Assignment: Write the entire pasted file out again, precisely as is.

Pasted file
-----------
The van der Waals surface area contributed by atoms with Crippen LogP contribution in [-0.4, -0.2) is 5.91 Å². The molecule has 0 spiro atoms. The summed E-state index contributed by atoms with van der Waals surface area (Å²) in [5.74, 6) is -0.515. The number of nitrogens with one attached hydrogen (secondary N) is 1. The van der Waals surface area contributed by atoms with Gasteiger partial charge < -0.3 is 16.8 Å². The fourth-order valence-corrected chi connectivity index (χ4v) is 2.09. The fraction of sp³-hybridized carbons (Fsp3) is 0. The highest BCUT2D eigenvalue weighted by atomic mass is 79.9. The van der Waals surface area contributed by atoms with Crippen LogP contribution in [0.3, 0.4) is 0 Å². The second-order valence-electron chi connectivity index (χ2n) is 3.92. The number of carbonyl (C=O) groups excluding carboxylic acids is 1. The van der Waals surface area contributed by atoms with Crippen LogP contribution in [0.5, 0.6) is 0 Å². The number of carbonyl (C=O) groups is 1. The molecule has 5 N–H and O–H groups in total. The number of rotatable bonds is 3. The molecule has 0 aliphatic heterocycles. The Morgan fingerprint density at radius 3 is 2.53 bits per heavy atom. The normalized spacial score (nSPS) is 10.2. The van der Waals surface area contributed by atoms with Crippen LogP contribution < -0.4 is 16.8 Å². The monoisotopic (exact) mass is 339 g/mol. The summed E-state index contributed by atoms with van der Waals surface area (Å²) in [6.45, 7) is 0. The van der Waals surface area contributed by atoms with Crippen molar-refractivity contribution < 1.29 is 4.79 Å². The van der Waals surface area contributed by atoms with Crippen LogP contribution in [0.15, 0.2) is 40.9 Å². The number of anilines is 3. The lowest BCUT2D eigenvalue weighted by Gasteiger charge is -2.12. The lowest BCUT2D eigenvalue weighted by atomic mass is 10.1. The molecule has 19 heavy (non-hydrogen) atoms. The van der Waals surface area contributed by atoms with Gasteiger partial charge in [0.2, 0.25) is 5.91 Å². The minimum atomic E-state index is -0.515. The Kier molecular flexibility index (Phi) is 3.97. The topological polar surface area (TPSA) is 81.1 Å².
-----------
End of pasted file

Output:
The van der Waals surface area contributed by atoms with Crippen LogP contribution in [-0.4, -0.2) is 5.91 Å². The molecule has 0 spiro atoms. The summed E-state index contributed by atoms with van der Waals surface area (Å²) in [5.74, 6) is -0.515. The number of nitrogens with one attached hydrogen (secondary N) is 1. The van der Waals surface area contributed by atoms with Gasteiger partial charge < -0.3 is 16.8 Å². The fourth-order valence-corrected chi connectivity index (χ4v) is 2.09. The fraction of sp³-hybridized carbons (Fsp3) is 0. The highest BCUT2D eigenvalue weighted by atomic mass is 79.9. The van der Waals surface area contributed by atoms with Crippen LogP contribution in [0.3, 0.4) is 0 Å². The second-order valence-electron chi connectivity index (χ2n) is 3.92. The number of carbonyl (C=O) groups excluding carboxylic acids is 1. The van der Waals surface area contributed by atoms with Crippen LogP contribution in [0.5, 0.6) is 0 Å². The number of carbonyl (C=O) groups is 1. The molecule has 5 N–H and O–H groups in total. The number of rotatable bonds is 3. The molecule has 0 aliphatic heterocycles. The Morgan fingerprint density at radius 3 is 2.53 bits per heavy atom. The normalized spacial score (nSPS) is 10.2. The van der Waals surface area contributed by atoms with Crippen LogP contribution < -0.4 is 16.8 Å². The monoisotopic (exact) mass is 339 g/mol. The summed E-state index contributed by atoms with van der Waals surface area (Å²) in [6.45, 7) is 0. The van der Waals surface area contributed by atoms with Crippen molar-refractivity contribution < 1.29 is 4.79 Å². The van der Waals surface area contributed by atoms with Crippen LogP contribution in [0.15, 0.2) is 40.9 Å². The number of anilines is 3. The lowest BCUT2D eigenvalue weighted by Gasteiger charge is -2.12. The lowest BCUT2D eigenvalue weighted by atomic mass is 10.1. The molecule has 19 heavy (non-hydrogen) atoms. The van der Waals surface area contributed by atoms with Gasteiger partial charge in [0.2, 0.25) is 5.91 Å². The minimum atomic E-state index is -0.515. The Kier molecular flexibility index (Phi) is 3.97. The topological polar surface area (TPSA) is 81.1 Å².